More than 40 energy suppliers failed to meet their total renewables obligations (RO) by the deadlines, resulting in a shortfall of £206 million.

The regulator has already named several suppliers which failed to pay their RO on time and issued provisional orders against Nabuh Energy and Breeze Energy over the £872,000 and £486,000 in late payments which they owe respectively, while Gnergy was slapped with a final order over its shortfall of £674,000.

Nabuh has insisted that its bill will be paid in full today (8 November).

Ofgem yesterday confirmed that mutualisation will be triggered, after Utility Week revealed failed energy suppliers had left behind an unpaid RO bill of £72 million for 2018/19.

A total of 127 million renewables obligation certificates were issued over the 2018/19 period.

  • 114,579,143 ROCs in England and Wales
  • 11,611,524 ROCs in Scotland
  • 1,433,328 ROCs in Northern Ireland

The RO scheme requires suppliers to buy a certain percentage of the power they sell to customers from renewable sources.

Accredited generators receive a set number of Renewable Obligation Certificates (ROCs) for each megawatt hour they produce, with the rate depending on a number of factors including technology type. They can then sell these certificates to suppliers.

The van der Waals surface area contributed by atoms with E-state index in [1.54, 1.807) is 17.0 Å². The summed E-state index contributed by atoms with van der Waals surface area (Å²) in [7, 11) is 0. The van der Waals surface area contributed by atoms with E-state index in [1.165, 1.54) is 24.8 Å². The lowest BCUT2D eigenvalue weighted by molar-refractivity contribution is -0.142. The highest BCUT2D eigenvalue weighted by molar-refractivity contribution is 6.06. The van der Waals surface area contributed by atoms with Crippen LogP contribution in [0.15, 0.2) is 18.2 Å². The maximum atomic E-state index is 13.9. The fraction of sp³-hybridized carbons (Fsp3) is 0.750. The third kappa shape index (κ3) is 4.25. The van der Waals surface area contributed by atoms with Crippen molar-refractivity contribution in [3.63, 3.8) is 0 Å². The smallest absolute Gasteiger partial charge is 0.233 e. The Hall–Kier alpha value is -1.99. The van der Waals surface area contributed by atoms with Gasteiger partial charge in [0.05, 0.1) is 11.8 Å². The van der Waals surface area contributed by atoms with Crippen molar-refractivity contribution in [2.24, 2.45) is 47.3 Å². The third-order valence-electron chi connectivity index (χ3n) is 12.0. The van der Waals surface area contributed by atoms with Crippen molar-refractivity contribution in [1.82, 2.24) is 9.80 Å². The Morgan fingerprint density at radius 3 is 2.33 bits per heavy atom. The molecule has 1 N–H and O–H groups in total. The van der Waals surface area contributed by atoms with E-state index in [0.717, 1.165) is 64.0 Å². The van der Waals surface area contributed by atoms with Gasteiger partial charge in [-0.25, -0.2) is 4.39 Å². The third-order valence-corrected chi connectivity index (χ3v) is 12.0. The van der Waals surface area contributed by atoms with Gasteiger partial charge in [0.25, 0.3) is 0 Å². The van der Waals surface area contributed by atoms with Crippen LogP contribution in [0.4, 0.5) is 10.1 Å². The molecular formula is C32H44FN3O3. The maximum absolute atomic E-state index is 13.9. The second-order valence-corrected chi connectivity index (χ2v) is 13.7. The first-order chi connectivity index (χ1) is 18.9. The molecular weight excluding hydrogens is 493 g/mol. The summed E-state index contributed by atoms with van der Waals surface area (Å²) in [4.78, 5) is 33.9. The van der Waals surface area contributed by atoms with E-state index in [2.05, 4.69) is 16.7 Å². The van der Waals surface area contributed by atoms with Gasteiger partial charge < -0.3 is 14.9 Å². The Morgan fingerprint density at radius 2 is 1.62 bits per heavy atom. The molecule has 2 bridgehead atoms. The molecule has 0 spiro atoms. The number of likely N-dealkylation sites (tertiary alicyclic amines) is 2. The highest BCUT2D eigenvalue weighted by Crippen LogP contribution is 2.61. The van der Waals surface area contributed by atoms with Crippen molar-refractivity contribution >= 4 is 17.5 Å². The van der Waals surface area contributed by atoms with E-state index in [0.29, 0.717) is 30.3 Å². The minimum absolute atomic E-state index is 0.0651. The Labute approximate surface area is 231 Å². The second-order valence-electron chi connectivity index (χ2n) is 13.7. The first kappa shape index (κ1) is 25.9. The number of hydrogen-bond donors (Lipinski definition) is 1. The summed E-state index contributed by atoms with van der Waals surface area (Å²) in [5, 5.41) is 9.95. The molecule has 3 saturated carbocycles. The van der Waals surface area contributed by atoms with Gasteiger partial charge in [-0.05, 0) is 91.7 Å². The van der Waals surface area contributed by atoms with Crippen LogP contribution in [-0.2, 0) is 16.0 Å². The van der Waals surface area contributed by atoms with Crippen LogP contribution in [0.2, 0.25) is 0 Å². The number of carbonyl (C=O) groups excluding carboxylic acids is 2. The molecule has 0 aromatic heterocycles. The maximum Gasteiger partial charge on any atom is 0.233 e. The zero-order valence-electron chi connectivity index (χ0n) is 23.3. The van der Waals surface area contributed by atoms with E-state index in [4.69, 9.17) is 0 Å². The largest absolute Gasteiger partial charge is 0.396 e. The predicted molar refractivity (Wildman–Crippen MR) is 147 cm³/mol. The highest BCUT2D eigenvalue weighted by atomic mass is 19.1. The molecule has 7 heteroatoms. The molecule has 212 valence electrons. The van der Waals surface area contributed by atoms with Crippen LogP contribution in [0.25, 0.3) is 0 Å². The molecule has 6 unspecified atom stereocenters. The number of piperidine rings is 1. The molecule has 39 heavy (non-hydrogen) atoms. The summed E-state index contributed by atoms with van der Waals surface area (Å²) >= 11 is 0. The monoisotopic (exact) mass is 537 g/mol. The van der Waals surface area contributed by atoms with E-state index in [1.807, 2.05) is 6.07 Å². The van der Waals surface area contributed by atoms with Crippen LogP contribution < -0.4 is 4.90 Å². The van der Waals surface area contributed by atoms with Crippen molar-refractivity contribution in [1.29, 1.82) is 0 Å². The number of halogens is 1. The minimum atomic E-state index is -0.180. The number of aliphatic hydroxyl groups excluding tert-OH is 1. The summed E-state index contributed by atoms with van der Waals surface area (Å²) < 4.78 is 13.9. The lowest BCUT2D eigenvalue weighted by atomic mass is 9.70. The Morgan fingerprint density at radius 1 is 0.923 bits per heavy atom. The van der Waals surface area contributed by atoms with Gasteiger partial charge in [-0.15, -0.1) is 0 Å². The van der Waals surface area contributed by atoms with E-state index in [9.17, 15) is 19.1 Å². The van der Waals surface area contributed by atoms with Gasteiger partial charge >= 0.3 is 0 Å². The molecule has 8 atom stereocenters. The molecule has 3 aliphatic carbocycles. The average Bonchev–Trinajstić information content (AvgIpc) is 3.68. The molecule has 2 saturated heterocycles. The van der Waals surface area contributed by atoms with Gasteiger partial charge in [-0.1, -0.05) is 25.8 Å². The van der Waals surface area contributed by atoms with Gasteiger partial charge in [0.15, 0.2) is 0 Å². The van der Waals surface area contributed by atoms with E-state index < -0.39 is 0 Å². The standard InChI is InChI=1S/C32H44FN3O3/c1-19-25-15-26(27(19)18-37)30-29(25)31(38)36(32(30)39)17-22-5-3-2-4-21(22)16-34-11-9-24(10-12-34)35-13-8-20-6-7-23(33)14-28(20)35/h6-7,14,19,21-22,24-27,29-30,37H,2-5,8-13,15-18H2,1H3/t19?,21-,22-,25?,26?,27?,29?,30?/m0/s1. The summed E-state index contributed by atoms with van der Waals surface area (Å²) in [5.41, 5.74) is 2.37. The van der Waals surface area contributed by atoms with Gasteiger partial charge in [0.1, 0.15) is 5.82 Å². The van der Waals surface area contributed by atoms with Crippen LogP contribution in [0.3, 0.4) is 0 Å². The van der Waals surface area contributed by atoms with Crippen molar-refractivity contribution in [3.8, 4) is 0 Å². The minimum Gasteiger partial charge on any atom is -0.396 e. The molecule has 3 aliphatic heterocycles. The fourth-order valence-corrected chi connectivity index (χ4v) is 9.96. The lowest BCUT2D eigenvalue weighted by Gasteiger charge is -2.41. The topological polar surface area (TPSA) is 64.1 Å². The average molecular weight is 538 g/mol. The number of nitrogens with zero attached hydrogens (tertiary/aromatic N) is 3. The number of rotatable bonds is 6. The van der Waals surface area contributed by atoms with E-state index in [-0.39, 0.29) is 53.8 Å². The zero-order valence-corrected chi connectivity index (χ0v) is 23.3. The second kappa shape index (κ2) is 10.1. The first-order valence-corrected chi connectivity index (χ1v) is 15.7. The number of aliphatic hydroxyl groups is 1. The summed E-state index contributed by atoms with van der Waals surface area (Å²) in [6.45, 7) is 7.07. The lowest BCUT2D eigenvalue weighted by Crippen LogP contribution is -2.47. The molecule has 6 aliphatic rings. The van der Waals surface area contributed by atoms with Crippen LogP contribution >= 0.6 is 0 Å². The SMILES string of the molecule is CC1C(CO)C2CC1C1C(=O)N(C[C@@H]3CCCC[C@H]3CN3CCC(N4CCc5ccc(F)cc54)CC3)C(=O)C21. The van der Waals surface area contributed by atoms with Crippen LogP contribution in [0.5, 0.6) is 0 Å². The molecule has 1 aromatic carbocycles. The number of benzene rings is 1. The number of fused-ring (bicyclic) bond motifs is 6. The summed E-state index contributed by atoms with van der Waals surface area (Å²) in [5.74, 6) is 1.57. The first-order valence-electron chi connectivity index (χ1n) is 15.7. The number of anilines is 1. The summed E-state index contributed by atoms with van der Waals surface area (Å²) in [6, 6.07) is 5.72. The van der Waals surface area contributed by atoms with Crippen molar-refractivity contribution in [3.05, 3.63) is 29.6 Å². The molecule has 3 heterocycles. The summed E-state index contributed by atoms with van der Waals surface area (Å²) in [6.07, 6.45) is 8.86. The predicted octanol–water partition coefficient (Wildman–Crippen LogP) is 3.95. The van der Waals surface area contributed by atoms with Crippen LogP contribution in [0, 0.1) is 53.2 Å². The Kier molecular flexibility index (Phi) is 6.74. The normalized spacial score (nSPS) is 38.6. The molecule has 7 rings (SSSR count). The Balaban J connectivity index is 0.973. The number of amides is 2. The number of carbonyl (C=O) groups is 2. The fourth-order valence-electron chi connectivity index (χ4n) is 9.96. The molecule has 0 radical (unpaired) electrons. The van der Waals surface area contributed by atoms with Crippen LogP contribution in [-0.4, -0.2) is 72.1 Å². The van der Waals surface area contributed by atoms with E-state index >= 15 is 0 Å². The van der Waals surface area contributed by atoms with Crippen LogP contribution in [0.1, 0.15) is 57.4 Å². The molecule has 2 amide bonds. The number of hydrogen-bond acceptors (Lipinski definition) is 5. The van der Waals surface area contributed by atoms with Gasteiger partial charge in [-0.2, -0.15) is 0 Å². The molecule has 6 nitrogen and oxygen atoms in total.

Suppliers must present enough ROCs to Ofgem each year to demonstrate they have met their yearly obligation and make up any difference with buyout payments. These payments are first used to cover the administration costs of the scheme, with the rest being returned to suppliers in proportion to the number of ROCs they submitted to Ofgem.

If the outstanding payments following the final deadline exceed a certain threshold known as the relevant shortfall, the mutualisation process is triggered. The shortfalls are £15.4 million for England and Wales and £1.54 million for Scotland.

Suppliers who met all or part of their obligation must together fill the gap over four quarterly payments.